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Top Incomes And National Savings

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  • Andrew Leigh
  • Alberto Posso

Abstract

The relationship between income inequality and national savings is theoretically ambiguous, and past empirical studies have delivered mixed results. We revisit the question using a newly available source of data on inequality: the income share of the richest 10 percent and the richest 1 percent. Combining this with historical data on national savings rates, we are able to investigate the relationship for 11 developed countries over the period 1921-2002. We find no consistent relationship between lagged top income shares and current savings rates, and our standard errors are small enough that we are able to reject more than modest effects in either direction. We view this as suggesting that inequality at the top end of the distribution is not a major driver of national savings rates. Copyright 2009 The Authors. Journal compilation 2009 International Association for Research in Income and Wealth Published by Blackwell Publishing.

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Bibliographic Info

Article provided by International Association for Research in Income and Wealth in its journal Review of Income and Wealth.

Volume (Year): 55 (2009)
Issue (Month): 1 (03)
Pages: 57-74

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Handle: RePEc:bla:revinw:v:55:y:2009:i:1:p:57-74

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  1. Alesina, Alberto & Perotti, Roberto, 1996. "Income distribution, political instability, and investment," European Economic Review, Elsevier, vol. 40(6), pages 1203-1228, June.
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  8. Karen E. Dynan & Jonathan Skinner & Stephen P. Zeldes, 2004. "Do the Rich Save More?," Journal of Political Economy, University of Chicago Press, vol. 112(2), pages 397-444, April.
  9. Garcia-Penalosa, Cecilia & Aghion, Philippe & Caroli, Eve, 1999. "Inequality and Economic Growth: The Perspective of the New Growth Theories," Economics Papers from University Paris Dauphine 123456789/10091, Paris Dauphine University.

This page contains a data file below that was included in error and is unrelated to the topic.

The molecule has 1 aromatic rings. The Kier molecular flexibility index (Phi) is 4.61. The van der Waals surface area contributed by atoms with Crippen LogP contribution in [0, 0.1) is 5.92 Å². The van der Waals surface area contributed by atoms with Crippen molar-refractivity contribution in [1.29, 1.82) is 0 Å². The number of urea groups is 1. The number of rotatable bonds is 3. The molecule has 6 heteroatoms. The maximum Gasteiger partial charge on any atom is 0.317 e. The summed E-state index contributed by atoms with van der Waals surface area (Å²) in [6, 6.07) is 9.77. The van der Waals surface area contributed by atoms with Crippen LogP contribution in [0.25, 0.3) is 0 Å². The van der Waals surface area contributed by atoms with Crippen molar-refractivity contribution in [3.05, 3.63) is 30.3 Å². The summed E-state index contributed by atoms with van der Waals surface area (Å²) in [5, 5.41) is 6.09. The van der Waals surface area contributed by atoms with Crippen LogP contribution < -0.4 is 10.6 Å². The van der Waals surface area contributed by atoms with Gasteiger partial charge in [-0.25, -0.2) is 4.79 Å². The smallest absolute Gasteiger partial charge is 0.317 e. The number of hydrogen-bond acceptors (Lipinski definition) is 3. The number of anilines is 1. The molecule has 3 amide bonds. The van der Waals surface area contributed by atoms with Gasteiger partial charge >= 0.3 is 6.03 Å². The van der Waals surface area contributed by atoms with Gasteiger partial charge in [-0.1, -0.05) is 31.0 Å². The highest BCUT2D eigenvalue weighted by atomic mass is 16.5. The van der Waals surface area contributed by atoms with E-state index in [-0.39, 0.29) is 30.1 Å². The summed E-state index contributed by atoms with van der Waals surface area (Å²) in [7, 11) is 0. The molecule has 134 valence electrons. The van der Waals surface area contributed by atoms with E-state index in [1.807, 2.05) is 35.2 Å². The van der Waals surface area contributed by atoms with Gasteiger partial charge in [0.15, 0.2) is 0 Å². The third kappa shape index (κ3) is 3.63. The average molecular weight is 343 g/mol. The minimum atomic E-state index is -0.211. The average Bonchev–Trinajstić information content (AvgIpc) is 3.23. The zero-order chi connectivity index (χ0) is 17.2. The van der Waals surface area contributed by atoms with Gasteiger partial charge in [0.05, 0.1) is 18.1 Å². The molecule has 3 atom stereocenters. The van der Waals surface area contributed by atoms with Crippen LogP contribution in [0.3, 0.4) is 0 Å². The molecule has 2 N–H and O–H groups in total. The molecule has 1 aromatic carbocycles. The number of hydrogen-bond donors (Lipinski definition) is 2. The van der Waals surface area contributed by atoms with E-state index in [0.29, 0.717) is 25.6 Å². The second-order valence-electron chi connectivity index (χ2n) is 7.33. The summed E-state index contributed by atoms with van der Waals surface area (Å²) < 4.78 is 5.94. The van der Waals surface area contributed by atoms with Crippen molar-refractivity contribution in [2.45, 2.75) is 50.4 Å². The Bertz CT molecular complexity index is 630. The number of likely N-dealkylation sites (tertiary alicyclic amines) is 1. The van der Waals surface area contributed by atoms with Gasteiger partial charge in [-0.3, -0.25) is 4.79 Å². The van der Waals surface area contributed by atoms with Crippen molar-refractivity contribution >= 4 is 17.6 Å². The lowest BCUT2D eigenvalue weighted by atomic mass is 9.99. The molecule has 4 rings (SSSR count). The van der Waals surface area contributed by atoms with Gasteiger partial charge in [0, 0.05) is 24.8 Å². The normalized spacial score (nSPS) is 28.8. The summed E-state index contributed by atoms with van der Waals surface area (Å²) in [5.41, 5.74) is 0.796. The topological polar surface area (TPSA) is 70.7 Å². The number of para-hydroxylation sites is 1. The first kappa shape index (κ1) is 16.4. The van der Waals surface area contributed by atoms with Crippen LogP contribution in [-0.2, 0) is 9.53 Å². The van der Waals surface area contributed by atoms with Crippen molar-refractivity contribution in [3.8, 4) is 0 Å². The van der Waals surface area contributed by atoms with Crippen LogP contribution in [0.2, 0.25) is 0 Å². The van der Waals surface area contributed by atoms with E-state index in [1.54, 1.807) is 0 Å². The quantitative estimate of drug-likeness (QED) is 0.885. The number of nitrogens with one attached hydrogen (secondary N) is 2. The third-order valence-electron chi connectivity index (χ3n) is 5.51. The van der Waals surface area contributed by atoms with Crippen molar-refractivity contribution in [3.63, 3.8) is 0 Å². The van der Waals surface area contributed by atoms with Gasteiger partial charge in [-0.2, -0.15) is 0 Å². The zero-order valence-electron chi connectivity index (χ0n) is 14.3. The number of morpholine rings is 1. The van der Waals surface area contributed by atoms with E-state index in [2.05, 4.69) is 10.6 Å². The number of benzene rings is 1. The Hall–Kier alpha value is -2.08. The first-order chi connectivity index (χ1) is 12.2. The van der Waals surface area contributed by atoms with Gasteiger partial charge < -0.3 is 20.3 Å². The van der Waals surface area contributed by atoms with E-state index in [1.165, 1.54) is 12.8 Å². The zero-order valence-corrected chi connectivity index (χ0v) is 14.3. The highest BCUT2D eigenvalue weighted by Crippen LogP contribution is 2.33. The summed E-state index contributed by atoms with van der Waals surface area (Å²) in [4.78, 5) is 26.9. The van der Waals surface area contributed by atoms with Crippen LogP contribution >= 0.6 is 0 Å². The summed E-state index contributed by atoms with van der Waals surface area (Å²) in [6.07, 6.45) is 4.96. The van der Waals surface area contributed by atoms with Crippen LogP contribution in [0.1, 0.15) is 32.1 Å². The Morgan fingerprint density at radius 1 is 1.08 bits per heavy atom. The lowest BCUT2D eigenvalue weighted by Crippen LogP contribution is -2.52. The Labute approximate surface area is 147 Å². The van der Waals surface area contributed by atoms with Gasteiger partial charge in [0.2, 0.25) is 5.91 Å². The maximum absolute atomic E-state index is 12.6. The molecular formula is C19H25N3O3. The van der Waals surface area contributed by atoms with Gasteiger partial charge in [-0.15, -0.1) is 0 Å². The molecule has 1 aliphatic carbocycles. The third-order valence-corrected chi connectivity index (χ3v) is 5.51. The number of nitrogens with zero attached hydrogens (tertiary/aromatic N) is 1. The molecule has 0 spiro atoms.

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  18. Andrea Brandolini & Anthony B. Atkinson, 2001. "Promise and Pitfalls in the Use of "Secondary" Data-Sets: Income Inequality in OECD Countries As a Case Study," Journal of Economic Literature, American Economic Association, vol. 39(3), pages 771-799, September.
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Citations

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Cited by:
  1. Anthony B. Atkinson & Thomas Piketty & Emmanuel Saez, 2009. "Top Incomes in the Long Run of History," NBER Working Papers 15408, National Bureau of Economic Research, Inc.
  2. Roine, Jesper & Vlachos, Jonas & Waldenström, Daniel, 2009. "The long-run determinants of inequality: What can we learn from top income data?," Journal of Public Economics, Elsevier, vol. 93(7-8), pages 974-988, August.
  3. Alvarez-Cuadrado, Francisco & El-Attar, Mayssun, 2012. "Income Inequality and Saving," IZA Discussion Papers 7083, Institute for the Study of Labor (IZA).
  4. Tuomas Malinen, 2011. "Income Inequality and Savings: A Reassessment of the Relationship in Cointegrated Panels," DEGIT Conference Papers c016_076, DEGIT, Dynamics, Economic Growth, and International Trade.
  5. Jan Behringer & Till van Treeck, 2013. "Income distribution and current account: A sectoral perspective," IMK Working Paper 125-2013, IMK at the Hans Boeckler Foundation, Macroeconomic Policy Institute.
  6. Christian A. Belabed & Thomas Theobald & Till van Treeck, 2013. "Income Distribution and Current Account Imbalances," IMK Working Paper 126-2013, IMK at the Hans Boeckler Foundation, Macroeconomic Policy Institute.
  7. Tuomas, Malinen, 2011. "Inequality and savings: a reassesment of the relationship in cointegrated panels," MPRA Paper 33350, University Library of Munich, Germany.
  8. Andrews, Dan & Jencks, Christopher & Leigh, Andrew, 2009. "Do Rising Top Incomes Lift All Boats?," Working Paper Series rwp09-018, Harvard University, John F. Kennedy School of Government.
  9. Santo Milasi, 2012. "Top Income Shares and Budget Deficits," CEIS Research Paper 249, Tor Vergata University, CEIS, revised 08 Aug 2013.
  10. Jan Behringer & Till van Treeck, 2013. "Income Distribution and the Current Account: A Sectoral Perspective," INET Research Notes 35, Institute for New Economic Thinking (INET).

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